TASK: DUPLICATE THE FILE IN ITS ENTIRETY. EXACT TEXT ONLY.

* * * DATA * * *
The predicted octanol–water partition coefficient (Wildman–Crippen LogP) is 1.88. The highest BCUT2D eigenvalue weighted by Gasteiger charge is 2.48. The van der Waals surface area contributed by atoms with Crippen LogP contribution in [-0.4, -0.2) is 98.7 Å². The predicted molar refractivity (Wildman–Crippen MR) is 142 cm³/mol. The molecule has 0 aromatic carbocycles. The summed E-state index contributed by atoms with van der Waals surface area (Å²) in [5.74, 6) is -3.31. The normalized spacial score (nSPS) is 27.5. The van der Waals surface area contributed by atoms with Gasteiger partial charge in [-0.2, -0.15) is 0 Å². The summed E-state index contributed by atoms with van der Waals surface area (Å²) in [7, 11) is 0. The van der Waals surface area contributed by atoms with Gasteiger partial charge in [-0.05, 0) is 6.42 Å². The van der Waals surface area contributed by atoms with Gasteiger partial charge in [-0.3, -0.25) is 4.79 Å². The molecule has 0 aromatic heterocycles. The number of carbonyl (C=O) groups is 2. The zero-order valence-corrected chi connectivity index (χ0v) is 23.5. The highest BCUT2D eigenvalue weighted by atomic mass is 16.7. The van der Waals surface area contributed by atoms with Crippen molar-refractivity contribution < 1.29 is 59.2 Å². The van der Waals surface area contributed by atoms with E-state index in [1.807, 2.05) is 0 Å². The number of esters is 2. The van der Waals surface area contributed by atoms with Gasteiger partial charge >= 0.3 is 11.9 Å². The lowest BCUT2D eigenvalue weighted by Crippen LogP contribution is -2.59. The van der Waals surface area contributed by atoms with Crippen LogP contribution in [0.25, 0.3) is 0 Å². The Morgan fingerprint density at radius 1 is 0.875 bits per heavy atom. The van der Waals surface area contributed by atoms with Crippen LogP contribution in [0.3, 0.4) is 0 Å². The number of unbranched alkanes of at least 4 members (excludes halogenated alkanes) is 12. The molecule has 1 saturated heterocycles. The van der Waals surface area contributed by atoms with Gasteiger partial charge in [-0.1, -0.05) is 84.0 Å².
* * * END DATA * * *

The predicted octanol–water partition coefficient (Wildman–Crippen LogP) is 1.88. The highest BCUT2D eigenvalue weighted by Gasteiger charge is 2.48. The van der Waals surface area contributed by atoms with Crippen LogP contribution in [-0.4, -0.2) is 98.7 Å². The predicted molar refractivity (Wildman–Crippen MR) is 142 cm³/mol. The molecule has 0 aromatic carbocycles. The summed E-state index contributed by atoms with van der Waals surface area (Å²) in [5.74, 6) is -3.31. The normalized spacial score (nSPS) is 27.5. The van der Waals surface area contributed by atoms with Gasteiger partial charge in [-0.2, -0.15) is 0 Å². The summed E-state index contributed by atoms with van der Waals surface area (Å²) in [7, 11) is 0. The van der Waals surface area contributed by atoms with Gasteiger partial charge in [-0.05, 0) is 6.42 Å². The van der Waals surface area contributed by atoms with Gasteiger partial charge in [-0.3, -0.25) is 4.79 Å². The molecule has 0 aromatic heterocycles. The number of carbonyl (C=O) groups is 2. The zero-order valence-corrected chi connectivity index (χ0v) is 23.5. The highest BCUT2D eigenvalue weighted by atomic mass is 16.7. The van der Waals surface area contributed by atoms with Crippen molar-refractivity contribution < 1.29 is 59.2 Å². The van der Waals surface area contributed by atoms with E-state index in [1.807, 2.05) is 0 Å². The number of esters is 2. The van der Waals surface area contributed by atoms with Gasteiger partial charge >= 0.3 is 11.9 Å². The lowest BCUT2D eigenvalue weighted by Crippen LogP contribution is -2.59. The van der Waals surface area contributed by atoms with Crippen LogP contribution in [0.25, 0.3) is 0 Å². The Morgan fingerprint density at radius 1 is 0.875 bits per heavy atom. The van der Waals surface area contributed by atoms with Crippen LogP contribution in [0.3, 0.4) is 0 Å². The number of unbranched alkanes of at least 4 members (excludes halogenated alkanes) is 12. The molecule has 1 saturated heterocycles. The van der Waals surface area contributed by atoms with Gasteiger partial charge in [-0.1, -0.05) is 84.0 Å².